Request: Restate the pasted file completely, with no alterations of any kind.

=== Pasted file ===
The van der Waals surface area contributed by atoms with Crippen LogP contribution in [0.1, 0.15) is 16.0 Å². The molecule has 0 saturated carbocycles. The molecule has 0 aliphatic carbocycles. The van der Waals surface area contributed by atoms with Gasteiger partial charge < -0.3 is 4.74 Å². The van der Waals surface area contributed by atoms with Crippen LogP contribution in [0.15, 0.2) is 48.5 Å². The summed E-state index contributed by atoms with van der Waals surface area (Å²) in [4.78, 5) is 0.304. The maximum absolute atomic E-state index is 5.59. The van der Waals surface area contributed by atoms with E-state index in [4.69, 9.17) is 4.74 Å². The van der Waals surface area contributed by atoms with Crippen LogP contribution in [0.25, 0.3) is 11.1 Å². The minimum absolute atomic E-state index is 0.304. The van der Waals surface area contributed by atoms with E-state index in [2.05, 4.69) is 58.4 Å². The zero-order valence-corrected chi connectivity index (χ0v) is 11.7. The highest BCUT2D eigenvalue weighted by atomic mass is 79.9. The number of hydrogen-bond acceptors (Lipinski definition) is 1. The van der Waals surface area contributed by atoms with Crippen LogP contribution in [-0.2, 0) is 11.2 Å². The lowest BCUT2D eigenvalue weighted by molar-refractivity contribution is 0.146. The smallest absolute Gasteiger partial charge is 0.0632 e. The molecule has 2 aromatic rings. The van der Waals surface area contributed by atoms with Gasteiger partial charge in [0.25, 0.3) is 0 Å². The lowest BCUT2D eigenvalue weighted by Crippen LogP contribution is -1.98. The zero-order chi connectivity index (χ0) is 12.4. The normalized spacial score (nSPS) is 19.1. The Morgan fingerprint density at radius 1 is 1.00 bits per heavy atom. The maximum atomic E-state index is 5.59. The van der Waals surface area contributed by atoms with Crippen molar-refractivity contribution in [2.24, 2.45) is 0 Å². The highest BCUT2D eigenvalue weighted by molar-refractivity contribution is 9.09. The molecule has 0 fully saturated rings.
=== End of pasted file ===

The van der Waals surface area contributed by atoms with Crippen LogP contribution in [0.1, 0.15) is 16.0 Å². The molecule has 0 saturated carbocycles. The molecule has 0 aliphatic carbocycles. The van der Waals surface area contributed by atoms with Gasteiger partial charge < -0.3 is 4.74 Å². The van der Waals surface area contributed by atoms with Crippen LogP contribution in [0.15, 0.2) is 48.5 Å². The summed E-state index contributed by atoms with van der Waals surface area (Å²) in [4.78, 5) is 0.304. The maximum absolute atomic E-state index is 5.59. The van der Waals surface area contributed by atoms with E-state index in [4.69, 9.17) is 4.74 Å². The van der Waals surface area contributed by atoms with Crippen LogP contribution in [0.25, 0.3) is 11.1 Å². The minimum absolute atomic E-state index is 0.304. The van der Waals surface area contributed by atoms with E-state index in [2.05, 4.69) is 58.4 Å². The zero-order valence-corrected chi connectivity index (χ0v) is 11.7. The highest BCUT2D eigenvalue weighted by atomic mass is 79.9. The number of hydrogen-bond acceptors (Lipinski definition) is 1. The van der Waals surface area contributed by atoms with Crippen LogP contribution in [-0.2, 0) is 11.2 Å². The lowest BCUT2D eigenvalue weighted by molar-refractivity contribution is 0.146. The smallest absolute Gasteiger partial charge is 0.0632 e. The molecule has 2 aromatic rings. The van der Waals surface area contributed by atoms with Gasteiger partial charge in [0.25, 0.3) is 0 Å². The lowest BCUT2D eigenvalue weighted by Crippen LogP contribution is -1.98. The zero-order chi connectivity index (χ0) is 12.4. The normalized spacial score (nSPS) is 19.1. The Morgan fingerprint density at radius 1 is 1.00 bits per heavy atom. The maximum atomic E-state index is 5.59. The van der Waals surface area contributed by atoms with Crippen molar-refractivity contribution in [2.24, 2.45) is 0 Å². The highest BCUT2D eigenvalue weighted by molar-refractivity contribution is 9.09. The molecule has 0 fully saturated rings.